In the film Fargo, Steve Buscemi’s character, Carl Showalter, buries a briefcase full of money in the snow alongside a North Dakota highway. In Kumiko, The treasure hunter, Japanese office worker Kumiko (Academy nominated Babel actress Rinko Kikuchi) finds a VHS cassette of Fargo in a hole under some rocks. “This is a true story” claims Fargo as it opens. So Kumiko believes the money is still where Carl Showalter/Steve Buscemi buried it. Her boss (Nobuyuki Katsube) treats her like a servant, asking her to make coffee or get him donuts or to pick up his dry cleaning. Her mother calls her and nags her to come back to live with her, since Kumiko is not married. All that makes Kumiko depressed. So she becomes obsessed about going to Fargo, North Dakota, to find the hidden money. She steals the company credit card, and boards a plane for the US. It is cold in North Dakota, she’s certainly not dressed for winter, and her limited command of English will become a problem. This is a slow-moving fable, but once Kumiko gets to the US, the clash of cultures makes things funnier. It is rather the clash between a weird character like Kumiko and the Americans that brings out the humour. Although it may not appeal to everyone, Kumiko, The treasure hunter is a charming fantasy with an amusing performance by Rinko Kikuchi.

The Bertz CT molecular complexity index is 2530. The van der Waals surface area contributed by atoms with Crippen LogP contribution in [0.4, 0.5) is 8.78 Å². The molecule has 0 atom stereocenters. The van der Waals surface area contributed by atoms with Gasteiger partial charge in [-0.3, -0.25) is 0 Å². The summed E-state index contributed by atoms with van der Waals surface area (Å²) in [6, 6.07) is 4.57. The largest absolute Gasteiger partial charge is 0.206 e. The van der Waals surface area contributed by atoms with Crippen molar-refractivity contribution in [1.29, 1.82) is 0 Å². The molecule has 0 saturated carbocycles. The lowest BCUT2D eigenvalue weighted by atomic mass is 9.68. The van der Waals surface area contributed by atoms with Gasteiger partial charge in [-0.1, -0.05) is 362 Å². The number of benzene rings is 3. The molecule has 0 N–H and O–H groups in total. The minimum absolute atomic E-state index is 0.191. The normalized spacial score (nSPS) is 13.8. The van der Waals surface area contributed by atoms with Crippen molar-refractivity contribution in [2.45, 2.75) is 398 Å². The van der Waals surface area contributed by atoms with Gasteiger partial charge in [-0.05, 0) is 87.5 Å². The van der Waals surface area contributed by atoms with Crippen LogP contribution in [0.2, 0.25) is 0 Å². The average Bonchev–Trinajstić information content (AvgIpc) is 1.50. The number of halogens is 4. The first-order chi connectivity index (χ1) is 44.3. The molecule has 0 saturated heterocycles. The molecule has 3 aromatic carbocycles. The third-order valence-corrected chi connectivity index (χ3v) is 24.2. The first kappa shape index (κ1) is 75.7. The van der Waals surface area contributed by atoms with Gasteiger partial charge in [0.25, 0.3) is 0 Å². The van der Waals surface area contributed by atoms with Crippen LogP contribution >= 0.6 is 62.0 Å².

You should know… Kumiko, The treasure hunter is based on Takako Konishi, an office worker from Tokyo who was found dead in a field outside Detroit lakes, Minnesota in 2001. Although her death was ruled a suicide, it was insinuated by the media that she had died trying to locate the missing money hidden in the Coen brothers’ film Fargo. There is also a documentary called This is a true story, directed by Paul Berczeller. As for Fargo, it is not a true story.
Kumiko, The treasure hunter